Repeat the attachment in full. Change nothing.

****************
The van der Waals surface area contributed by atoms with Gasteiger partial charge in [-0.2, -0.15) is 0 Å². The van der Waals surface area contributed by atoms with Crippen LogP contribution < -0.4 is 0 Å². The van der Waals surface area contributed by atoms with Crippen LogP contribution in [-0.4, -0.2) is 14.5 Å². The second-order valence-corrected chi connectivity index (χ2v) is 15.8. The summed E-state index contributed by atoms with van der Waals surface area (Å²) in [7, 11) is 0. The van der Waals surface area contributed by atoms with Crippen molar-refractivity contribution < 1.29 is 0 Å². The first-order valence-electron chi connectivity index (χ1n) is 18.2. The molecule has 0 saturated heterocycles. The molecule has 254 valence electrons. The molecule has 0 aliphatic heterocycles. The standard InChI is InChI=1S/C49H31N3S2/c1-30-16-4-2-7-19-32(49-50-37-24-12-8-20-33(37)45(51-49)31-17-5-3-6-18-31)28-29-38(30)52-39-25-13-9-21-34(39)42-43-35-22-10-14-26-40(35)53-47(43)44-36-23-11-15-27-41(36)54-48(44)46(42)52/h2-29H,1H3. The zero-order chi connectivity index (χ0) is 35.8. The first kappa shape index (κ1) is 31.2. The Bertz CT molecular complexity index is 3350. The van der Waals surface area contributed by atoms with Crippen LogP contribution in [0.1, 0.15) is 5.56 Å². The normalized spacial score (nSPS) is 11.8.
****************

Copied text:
The van der Waals surface area contributed by atoms with Gasteiger partial charge in [-0.2, -0.15) is 0 Å². The van der Waals surface area contributed by atoms with Crippen LogP contribution < -0.4 is 0 Å². The van der Waals surface area contributed by atoms with Crippen LogP contribution in [-0.4, -0.2) is 14.5 Å². The second-order valence-corrected chi connectivity index (χ2v) is 15.8. The summed E-state index contributed by atoms with van der Waals surface area (Å²) in [7, 11) is 0. The van der Waals surface area contributed by atoms with Crippen molar-refractivity contribution < 1.29 is 0 Å². The first-order valence-electron chi connectivity index (χ1n) is 18.2. The molecule has 0 saturated heterocycles. The molecule has 254 valence electrons. The molecule has 0 aliphatic heterocycles. The standard InChI is InChI=1S/C49H31N3S2/c1-30-16-4-2-7-19-32(49-50-37-24-12-8-20-33(37)45(51-49)31-17-5-3-6-18-31)28-29-38(30)52-39-25-13-9-21-34(39)42-43-35-22-10-14-26-40(35)53-47(43)44-36-23-11-15-27-41(36)54-48(44)46(42)52/h2-29H,1H3. The zero-order chi connectivity index (χ0) is 35.8. The first kappa shape index (κ1) is 31.2. The Bertz CT molecular complexity index is 3350. The van der Waals surface area contributed by atoms with Crippen LogP contribution in [0.1, 0.15) is 5.56 Å². The normalized spacial score (nSPS) is 11.8.